4 Terrible Objectives For Your Corporate Blog

Tom Johansmeyer is the Senior Content Director at enter:marketing. He also blogs for Cigar Reader, of which he is co-founder, Gadling, and Luxist.

Is your company blogging for all the wrong reasons? As social media marketing is more traction, the pressure for businesses to enter the space is becoming immense. The thought of yielding digital turf to the competition is hard enough to accept, and the promise of marketing returns on investment, bolstered by several years of hype, is so enticing as to make social media marketing seem like an obligation.

You’ll realize none of the upside and seize little social media ground, however, if you set the wrong objectives. When launching a corporate blog, it isn’t unusual for the marketing department to rush to adopt traditional blog metrics, such as unique visitors, pageviews and bounce rate. Unfortunately, these numbers speak to the success of your blog itself – not to the success of your blog as a marketing tool.

Instead of measuring your blog, it makes more sense to tie it to traditional marketing success metrics, such as new business opportunities and ROI. While blog metrics can help you determine whether you are poised to advance your company, they are a step removed from what you need to measure.

So, when you get started with corporate blogging and social media marketing, avoid the trap of over-emphasizing the four growth objectives below:

1. Traffic growth: Are you setting out to make your corporate blog the next SocialTimes? That’s probably a mistake. In addition to working under a totally different dynamic, your goals aren’t the same. Don’t try to accumulate traffic for its own sake. It’s fun to celebrate big numbers – make revenue, not readership, the reason you pop the cork on a champagne bottle.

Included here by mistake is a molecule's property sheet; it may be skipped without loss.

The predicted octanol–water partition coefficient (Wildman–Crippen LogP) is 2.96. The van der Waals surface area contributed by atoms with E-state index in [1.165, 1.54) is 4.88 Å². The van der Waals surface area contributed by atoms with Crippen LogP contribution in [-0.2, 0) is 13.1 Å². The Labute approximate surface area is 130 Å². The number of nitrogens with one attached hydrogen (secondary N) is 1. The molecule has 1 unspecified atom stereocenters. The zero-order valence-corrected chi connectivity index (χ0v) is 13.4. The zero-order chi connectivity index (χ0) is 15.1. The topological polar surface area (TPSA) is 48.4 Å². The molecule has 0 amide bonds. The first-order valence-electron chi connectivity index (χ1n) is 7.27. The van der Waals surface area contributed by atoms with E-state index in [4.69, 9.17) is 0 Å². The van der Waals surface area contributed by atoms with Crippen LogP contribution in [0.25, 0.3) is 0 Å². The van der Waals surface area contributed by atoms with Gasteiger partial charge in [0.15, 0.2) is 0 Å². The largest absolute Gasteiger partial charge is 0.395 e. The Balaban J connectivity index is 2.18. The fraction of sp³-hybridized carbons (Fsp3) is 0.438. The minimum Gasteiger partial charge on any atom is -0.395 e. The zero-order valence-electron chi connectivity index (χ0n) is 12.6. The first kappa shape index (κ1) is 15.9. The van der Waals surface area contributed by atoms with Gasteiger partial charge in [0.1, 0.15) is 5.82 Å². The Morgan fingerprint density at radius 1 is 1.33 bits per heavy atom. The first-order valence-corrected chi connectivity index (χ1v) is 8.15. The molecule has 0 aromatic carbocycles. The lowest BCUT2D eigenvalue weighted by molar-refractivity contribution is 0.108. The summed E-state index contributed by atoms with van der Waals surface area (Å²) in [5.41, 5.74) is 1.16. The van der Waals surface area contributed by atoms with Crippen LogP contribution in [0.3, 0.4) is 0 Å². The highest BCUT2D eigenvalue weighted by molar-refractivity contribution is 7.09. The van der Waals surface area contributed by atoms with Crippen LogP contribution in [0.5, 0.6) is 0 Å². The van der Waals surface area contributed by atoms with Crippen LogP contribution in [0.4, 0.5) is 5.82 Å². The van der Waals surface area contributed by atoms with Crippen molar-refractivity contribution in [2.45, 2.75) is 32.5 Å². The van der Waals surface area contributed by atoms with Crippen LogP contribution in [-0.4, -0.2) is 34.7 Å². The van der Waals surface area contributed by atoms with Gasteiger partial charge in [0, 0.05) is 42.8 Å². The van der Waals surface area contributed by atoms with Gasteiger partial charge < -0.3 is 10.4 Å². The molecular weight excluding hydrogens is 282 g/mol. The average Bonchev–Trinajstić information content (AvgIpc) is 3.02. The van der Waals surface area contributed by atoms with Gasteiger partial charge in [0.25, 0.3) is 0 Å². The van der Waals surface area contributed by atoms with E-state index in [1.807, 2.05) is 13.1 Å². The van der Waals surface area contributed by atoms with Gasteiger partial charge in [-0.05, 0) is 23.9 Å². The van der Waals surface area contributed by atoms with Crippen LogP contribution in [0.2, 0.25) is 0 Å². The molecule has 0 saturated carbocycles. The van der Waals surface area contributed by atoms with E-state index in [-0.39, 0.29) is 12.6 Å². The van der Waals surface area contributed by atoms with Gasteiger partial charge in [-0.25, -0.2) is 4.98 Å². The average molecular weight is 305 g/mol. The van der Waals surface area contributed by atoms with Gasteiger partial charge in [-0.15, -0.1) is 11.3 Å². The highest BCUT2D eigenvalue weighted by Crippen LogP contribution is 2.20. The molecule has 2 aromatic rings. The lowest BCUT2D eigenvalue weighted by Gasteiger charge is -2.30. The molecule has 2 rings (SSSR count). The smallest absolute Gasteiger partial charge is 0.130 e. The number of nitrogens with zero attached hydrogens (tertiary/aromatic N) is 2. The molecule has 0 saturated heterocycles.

2. Going viral: Let’s be realistic: it’s extremely unlikely to happen. Since your corporate blog’s purpose is to advance your company’s message in the marketplace and generate new business opportunities, you’ll be choosing your words carefully (well, you should be). The stuff that goes viral isn’t usually content that would benefit a company. Instead of dreaming about hundreds of retweets and Facebook shares, focus on getting your content into the hands of people who matter …you know, potential clients.

3. Comments upon comments: It’s a lot of fun to see a blog post get loaded with interesting, informed comments that lead to dialogue among your readers. On a corporate blog, I wouldn’t expect that to happen. There are several reasons for this. First, anything interesting could be akin to taking a public position on an issue, and your clients may not want to do that. Also, the conversation that you’d like to see emerge could involve competitors, which is awkward at best and thus unlikely to take place. And, from a marketing perspective, there’s an even more important issue: you want your readers to talk to you directly, not the rest of the world. Instead of comments, measure inquiries that lead to sales opportunities.

4. Share love: A high retweet count can be downright intoxicating, and a Facebook Like badge with a big number must mean that people are committed not just to reading your content but to promoting it. Well, that’s not exactly true. Retweeting, Liking and other forms of social media sharing are designed to be easy. While your content’s exposure increases, engagement doesn’t necessarily follow. Use share-related statistics as one way to measure success, but don’t put to much emphasis on it. Sharing doesn’t always mean caring.